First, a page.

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American Journal of Engineering Research (AJER)

2013

American Journal of Engineering Research (AJER) e-ISSN : 2320-0847 p-ISSN : 2320-0936 Volume-02, Issue-12, pp-46-51 www.ajer.org

Research Paper

Open Access

Experimental Investigation on The Effect Of M-Sand In High Performance Concrete

M.Adams Joe, A.Maria Rajesh, P.Brightson, M.Prem Anand

1 Assistant Professor, Department of Built Environment Engineering, Muscat College, Oman. 2, 3, 4 Research Scholar, Anna University, Chennai, Tamilnadu, India.

Abstract: - The natural river sand was the cheapest resource of sand. However the excessive mining of river bed to meet the increasing demand for sand in construction industry has led to the ecological imbalance in the country. Now the sand available in the river bed is very coarse and contains very high percentage of silt and clay. The silt and clay present in the sand reduce the strength of the concrete and holds dampness. A few alternatives have come up for the industry to bank on of which manufactured sand or M-sand, as it is called, is found to be the most suitable one to replace river sand. M-sand has caught the attention of the construction industry and environmentalists alike for its quality and the minimum damages it causes to nature. Usage of M-Sand can drastically reduce the cost since like river sand, it does not contain impurities and wastages is nil since it is made with modern technology and machinery. Once the M-sand becomes more popular in the construction industry, the demand for river sand and illegal sand- mining would come down. Compared to the river sand, the M-sand has a better quality consistency high Strength concrete with signifance saving instrument. M-sand that is available is graded, sieved and washed. The particles are more rounded and granular and do not have sharp edges. Usage of M-Sand can overcome the defects occurring in concrete such as honey combing, segregation, voids, capillary, etc. The purpose of this research is to experimentally investigate the effect of M-Sand in structural concrete by replacing river sand and develop a high performance concrete. It is proposed to determine and compare the differences in properties of concrete containing river sand and M-sand. It is also proposed to use steel fibres and chemical admixtures to increase the strength and workability of concrete respectively. The investigations are to be carried out using several test which include workability test, compressive test, tensile test, and flexural test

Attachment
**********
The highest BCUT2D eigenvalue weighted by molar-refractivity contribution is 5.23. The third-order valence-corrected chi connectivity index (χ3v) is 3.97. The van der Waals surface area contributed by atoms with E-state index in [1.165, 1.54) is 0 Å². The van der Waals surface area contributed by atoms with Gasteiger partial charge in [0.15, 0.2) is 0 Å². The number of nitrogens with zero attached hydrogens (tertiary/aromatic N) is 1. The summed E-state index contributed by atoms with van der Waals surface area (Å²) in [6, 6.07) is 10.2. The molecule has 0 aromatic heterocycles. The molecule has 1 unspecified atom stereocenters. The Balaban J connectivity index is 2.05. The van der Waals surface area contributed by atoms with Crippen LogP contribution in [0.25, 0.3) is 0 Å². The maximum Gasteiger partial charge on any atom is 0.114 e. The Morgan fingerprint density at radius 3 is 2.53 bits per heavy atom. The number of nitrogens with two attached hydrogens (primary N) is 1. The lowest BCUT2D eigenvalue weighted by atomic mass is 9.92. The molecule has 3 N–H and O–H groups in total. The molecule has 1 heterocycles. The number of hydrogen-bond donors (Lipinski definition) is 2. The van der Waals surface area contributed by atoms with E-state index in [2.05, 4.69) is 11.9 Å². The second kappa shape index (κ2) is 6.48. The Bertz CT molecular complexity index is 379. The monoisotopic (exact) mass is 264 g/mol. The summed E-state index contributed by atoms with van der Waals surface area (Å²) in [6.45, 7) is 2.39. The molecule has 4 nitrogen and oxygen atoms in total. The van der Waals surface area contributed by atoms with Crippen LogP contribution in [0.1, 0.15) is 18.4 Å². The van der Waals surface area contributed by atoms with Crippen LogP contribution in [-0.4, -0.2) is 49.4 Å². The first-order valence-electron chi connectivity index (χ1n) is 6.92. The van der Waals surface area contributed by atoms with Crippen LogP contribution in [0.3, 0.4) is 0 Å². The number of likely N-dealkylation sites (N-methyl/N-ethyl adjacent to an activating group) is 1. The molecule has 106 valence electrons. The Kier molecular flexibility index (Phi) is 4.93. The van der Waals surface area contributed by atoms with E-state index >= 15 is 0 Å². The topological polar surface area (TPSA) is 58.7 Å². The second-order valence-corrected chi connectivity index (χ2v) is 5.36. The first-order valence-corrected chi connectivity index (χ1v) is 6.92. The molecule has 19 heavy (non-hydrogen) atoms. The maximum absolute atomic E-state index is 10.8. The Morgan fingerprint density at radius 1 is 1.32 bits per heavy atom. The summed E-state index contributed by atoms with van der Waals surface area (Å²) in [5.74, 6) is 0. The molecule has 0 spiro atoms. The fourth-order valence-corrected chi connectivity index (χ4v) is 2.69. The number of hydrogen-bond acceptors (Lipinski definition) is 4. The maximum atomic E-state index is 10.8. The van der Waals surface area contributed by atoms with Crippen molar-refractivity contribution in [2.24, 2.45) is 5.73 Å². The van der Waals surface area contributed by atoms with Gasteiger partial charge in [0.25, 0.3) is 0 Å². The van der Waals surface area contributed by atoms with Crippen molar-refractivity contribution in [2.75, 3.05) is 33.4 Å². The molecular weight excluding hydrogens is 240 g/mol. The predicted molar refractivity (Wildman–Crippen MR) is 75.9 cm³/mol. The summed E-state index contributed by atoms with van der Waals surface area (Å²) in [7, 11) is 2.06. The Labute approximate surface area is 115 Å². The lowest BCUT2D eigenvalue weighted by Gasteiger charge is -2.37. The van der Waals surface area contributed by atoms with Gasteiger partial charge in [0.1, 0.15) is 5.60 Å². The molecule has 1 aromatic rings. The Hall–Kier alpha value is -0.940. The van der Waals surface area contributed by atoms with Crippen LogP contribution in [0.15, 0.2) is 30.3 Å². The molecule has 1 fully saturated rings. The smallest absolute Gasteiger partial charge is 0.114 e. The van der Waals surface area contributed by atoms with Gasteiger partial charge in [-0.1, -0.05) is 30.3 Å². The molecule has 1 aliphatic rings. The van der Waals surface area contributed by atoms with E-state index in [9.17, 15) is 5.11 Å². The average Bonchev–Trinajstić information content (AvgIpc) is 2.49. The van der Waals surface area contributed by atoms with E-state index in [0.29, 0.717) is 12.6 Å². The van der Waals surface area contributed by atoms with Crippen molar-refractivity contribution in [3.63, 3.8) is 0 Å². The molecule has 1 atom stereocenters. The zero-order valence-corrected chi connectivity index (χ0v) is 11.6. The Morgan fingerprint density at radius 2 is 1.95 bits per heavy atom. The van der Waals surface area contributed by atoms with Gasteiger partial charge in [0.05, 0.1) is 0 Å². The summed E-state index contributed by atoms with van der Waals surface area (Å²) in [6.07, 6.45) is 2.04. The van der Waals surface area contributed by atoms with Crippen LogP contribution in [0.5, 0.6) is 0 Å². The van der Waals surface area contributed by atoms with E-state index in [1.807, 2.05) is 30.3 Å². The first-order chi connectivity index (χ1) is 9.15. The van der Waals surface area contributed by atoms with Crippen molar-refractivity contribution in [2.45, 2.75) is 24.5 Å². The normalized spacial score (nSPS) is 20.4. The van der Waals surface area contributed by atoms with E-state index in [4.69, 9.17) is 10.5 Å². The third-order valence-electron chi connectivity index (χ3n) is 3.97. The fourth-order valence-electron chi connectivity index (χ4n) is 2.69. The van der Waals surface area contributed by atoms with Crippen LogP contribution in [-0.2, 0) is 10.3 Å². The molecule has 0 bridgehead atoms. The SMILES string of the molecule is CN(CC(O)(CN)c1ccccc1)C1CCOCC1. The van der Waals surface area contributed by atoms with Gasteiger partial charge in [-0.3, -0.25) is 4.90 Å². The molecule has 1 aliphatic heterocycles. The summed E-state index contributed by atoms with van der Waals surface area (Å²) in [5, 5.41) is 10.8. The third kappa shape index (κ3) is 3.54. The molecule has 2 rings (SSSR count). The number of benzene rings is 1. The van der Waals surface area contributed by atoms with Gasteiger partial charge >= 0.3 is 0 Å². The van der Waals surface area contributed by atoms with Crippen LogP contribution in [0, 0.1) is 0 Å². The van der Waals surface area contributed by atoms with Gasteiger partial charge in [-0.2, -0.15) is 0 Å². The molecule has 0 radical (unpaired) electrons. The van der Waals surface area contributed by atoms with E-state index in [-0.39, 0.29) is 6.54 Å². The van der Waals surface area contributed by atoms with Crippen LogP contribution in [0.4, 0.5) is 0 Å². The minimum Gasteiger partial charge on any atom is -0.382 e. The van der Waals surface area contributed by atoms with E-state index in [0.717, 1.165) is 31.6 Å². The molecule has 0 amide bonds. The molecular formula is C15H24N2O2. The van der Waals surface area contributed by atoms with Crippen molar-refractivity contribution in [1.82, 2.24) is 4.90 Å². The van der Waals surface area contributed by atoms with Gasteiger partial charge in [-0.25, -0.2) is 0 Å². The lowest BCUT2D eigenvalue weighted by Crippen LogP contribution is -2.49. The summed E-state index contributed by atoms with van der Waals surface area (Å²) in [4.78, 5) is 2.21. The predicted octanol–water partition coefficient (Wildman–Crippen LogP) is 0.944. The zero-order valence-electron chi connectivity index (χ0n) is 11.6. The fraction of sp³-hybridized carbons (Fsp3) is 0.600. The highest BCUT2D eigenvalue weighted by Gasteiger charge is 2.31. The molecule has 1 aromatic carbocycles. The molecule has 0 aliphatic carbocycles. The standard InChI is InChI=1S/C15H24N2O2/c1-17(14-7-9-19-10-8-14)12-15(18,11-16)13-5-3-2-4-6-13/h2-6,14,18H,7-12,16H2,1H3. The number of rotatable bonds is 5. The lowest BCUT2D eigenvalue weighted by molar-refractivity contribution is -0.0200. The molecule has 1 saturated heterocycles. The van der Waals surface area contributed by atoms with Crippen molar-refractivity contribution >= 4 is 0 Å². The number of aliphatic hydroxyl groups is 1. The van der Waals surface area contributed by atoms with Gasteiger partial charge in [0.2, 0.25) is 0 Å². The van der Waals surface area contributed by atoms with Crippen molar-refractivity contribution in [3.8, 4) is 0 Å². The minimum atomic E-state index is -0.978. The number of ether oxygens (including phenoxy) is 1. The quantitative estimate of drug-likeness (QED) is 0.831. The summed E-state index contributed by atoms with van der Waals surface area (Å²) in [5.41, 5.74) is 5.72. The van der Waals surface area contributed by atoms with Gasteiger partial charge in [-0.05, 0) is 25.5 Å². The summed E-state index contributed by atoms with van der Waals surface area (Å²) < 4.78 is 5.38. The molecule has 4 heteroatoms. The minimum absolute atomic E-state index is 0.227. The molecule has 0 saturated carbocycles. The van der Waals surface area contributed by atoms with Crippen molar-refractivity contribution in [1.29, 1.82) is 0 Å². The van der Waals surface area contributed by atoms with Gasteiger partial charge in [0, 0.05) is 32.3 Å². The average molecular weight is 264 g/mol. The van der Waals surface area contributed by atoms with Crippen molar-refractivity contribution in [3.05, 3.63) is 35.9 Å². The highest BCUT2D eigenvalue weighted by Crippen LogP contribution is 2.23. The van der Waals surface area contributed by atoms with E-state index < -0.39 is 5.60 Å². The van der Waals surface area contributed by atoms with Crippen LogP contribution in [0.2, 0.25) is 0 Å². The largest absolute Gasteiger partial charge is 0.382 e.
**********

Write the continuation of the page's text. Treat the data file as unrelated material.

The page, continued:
Keywords: - M-Sand, Steel fibre, Compressive strength, Split tensile strength and Flexural Strength

I.

INTRODUCTION

Concrete is a material used in building construction, consisting of a hard ,chemically inert substance ,known as aggregate ;usually made from different type of sand and gravel ,that is bonded together by element and water. The word concrete comes from the Latin word „Concreters‟ the past participle of „Concrescere‟. „Con‟ means together and „crescere‟ means to grow. Concrete was used for construction in many ancient structures. The wide spread use of concrete in many Roman structures has ensured that many survive to the present day. Concrete is a composition of many material composed primarily of aggregates, cement and water. There are many formations that have varied properties. The aggregate is generally a coarse gravel or crushed rock such as limestone or granite along with fine aggregate.

1.2 MANUFACTURED SAND:

For aggregate produces concrete aggregate are end products while for concrete manufacturers, aggregates are raw materials to be used for concrete production. The quality of aggregates can be influenced while raw materials, gravel or rock may have characteristics which can‟t be modified by the production process. One extremely important factor is consistent supply of course, fine aggregate. In this regard a course aggregate produced

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by crushing basaltic stone and river sand is the major natural source of fine aggregate in our country. However the intense construction activity is resulting in growing shortage and price increase of the natural sand in the country in addition the aggregate and concrete industry are presently facing a growing public awareness related to environmental threats. Therefore, looking for a viable alternative for natural sand is a must. One alternative used as replacement is the use of M sand. Due to the forecast shortfall in supply of natural sand and increased construction practices time will come when M sand will play a significant role as an ingredient in concrete production.

M sand characteristics: